Avoiding the Halo effect

Last weekend, my kids picked up an Xbox 360 in a post-Christmas sale. With it came a copy of Halo 4. As a rule, we don’t let our kids play first-person shooter games. However, I will admit to having a weakness for them, even though I have not indulged that weakness for nearly a decade due in large part to the motion sickness such games tend to generate in me. Nevertheless, with Halo 4 in hand, I couldn’t resist at least giving it a try, if only to discover what all the fuss was about and why such games have become a multi-billion dollar industry.

I should pause to note that I also have a moral issue with first-person shooter games. For starters, they’re terribly addictive. I learned that lesson while playing one of the first Medal of Honor games over the Christmas holidays back in 2006. I actually got rid of the game once I realized I was sneaking away from the family to get in a round–like an alcoholic sneaking away to sip from a bottle hidden in a light fixture. And who has time to play video games when my bookshelves and iPad are crammed full of books I have yet to read? (For the record, we restrict our kids to 60 minutes of video games/day, and we strongly encourage bedtime reading.)

But more important than the time-wasting issue is the fact first-person shooter games tend to deaden your soul. Unlike like Minecraft, of which I’m a fan, there’s no imagination or creativity involved in Halo. In the two hours I devoted to the game, I realized it’s merely a matter of getting the aliens before the aliens get you. This may seem like a minor thing, but as researchers like Daniel Grossman have pointed out, there’s far more going on with first-person shooter games than mere play. Desensitization to violence, dehumanization of the enemy, and violence as the only solution to virtually every problem are just some of the neural pathways carved out and cemented by such activities. Considering the average young person today racks up 10,000 hours of video game playing by age 21 (enough hours to become an expert at virtually anything, according to Bill Gates), is it any wonder that our unquestioned, kneejerk response to real world violence is merely more of the same?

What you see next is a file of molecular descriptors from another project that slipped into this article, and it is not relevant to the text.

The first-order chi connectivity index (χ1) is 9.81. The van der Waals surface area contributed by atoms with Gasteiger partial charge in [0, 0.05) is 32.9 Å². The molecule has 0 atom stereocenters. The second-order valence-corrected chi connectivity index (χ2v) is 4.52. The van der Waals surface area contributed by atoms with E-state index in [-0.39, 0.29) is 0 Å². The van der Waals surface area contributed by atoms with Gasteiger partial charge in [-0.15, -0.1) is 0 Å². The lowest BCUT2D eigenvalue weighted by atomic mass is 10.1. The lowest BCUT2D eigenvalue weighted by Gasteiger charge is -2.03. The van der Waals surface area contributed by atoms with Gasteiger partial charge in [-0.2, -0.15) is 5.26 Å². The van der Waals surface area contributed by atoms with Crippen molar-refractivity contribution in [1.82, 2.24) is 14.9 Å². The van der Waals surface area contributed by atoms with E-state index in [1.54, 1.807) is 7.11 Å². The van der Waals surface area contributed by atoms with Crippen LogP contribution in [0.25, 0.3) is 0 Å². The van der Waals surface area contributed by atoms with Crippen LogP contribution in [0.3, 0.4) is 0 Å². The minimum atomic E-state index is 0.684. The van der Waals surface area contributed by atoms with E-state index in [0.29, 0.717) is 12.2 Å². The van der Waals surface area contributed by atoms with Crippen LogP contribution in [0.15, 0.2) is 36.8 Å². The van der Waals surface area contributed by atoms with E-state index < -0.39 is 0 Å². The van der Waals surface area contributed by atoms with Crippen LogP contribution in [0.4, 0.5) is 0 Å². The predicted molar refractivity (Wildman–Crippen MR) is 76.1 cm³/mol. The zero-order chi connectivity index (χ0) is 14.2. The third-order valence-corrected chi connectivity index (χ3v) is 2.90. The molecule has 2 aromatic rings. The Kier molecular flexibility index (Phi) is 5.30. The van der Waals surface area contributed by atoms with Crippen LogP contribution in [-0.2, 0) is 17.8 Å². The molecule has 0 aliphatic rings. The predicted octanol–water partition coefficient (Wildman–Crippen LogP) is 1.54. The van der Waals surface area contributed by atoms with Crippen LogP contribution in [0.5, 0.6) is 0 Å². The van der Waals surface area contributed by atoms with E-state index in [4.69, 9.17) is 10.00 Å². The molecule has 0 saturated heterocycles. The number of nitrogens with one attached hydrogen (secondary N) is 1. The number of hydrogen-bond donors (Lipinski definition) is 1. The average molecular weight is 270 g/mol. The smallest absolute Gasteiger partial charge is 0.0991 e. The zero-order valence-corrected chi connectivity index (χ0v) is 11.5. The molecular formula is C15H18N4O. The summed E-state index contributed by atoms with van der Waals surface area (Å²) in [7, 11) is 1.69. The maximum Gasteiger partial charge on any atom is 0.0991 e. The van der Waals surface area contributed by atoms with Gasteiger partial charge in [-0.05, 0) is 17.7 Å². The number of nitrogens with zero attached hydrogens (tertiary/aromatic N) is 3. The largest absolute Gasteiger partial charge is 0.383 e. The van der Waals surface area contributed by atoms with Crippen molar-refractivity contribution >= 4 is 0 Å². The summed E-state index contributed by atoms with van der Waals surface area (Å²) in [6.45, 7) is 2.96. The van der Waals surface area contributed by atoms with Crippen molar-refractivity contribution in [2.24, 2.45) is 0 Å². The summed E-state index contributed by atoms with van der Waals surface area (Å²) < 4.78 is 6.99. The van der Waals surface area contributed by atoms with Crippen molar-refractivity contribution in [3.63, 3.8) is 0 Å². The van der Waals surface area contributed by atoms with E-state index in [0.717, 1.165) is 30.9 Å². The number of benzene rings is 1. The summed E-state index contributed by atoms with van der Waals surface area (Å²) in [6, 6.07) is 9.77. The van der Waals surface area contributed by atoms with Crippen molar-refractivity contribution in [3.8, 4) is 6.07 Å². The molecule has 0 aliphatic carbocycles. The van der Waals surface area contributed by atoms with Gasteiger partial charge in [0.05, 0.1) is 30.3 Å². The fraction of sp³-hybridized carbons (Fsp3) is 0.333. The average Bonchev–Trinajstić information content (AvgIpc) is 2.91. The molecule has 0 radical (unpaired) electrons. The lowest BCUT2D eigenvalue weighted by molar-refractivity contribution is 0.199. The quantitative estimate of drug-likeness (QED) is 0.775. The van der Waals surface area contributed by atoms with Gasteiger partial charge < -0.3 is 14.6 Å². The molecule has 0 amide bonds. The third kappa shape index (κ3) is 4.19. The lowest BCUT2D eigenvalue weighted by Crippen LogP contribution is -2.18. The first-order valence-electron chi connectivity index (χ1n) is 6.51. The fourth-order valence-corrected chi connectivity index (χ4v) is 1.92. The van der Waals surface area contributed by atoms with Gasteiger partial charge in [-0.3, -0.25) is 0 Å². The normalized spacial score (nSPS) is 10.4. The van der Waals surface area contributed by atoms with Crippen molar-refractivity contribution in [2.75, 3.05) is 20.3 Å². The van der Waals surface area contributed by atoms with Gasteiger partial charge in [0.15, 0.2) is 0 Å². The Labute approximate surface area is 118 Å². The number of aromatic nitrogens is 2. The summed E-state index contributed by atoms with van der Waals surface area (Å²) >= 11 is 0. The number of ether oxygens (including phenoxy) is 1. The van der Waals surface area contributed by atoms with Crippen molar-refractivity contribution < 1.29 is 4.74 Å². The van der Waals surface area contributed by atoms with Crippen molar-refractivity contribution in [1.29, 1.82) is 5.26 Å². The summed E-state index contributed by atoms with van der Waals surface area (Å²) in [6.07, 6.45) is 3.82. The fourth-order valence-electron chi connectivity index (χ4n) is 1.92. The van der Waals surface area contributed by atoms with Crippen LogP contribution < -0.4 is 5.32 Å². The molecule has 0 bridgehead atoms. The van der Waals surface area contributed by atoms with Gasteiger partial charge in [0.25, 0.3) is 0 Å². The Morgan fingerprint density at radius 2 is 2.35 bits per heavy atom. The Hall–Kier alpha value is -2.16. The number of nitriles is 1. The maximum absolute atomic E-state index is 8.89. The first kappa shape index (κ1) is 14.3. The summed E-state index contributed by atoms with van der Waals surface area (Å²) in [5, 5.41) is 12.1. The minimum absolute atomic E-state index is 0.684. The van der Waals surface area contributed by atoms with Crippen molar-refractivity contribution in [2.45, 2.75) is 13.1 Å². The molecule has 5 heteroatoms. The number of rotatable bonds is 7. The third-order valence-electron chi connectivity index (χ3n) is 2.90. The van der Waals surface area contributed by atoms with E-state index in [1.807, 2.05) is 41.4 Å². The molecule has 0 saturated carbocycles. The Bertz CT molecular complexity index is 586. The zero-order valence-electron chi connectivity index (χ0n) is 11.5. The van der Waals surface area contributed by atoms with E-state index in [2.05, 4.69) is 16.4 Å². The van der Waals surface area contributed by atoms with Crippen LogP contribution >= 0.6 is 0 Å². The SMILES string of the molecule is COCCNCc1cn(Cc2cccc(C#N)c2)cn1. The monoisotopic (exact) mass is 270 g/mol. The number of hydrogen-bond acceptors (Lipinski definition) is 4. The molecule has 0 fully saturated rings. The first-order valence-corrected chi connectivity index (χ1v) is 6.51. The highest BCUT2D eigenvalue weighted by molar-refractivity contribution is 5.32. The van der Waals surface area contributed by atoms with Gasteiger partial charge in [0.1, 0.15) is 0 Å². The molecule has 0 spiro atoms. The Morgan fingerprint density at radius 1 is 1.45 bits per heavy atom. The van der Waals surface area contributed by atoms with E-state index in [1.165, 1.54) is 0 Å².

Our behavior shapes our brains. Children’s brains are especially malleable in this regard. If we and/or our children have 10,000 hours to spare, perhaps it would be better spent becoming an expert in something other than killing.

As for my copy of Halo 4? I know I can get get $6 for it at EB Games. And I think I’ll spend that money on another book.

 

About Kevin Miller

Kevin Miller is an award-winning screenwriter, director and producer who has applied his craft to numerous documentaries, feature films and shorts. Recent projects include "The Chicken Manure Incident," "Hellbound?," "Drop Gun," "No Saints for Sinners," "spOILed," "Sex+Money," "With God On Our Side," "Expelled: No Intelligence Allowed" and "After..." In addition to his work in film, Miller has written, co-written and edited over 45 books. He lives in Kimberley, BC, Canada with his wife and four children.


CLOSE | X

HIDE | X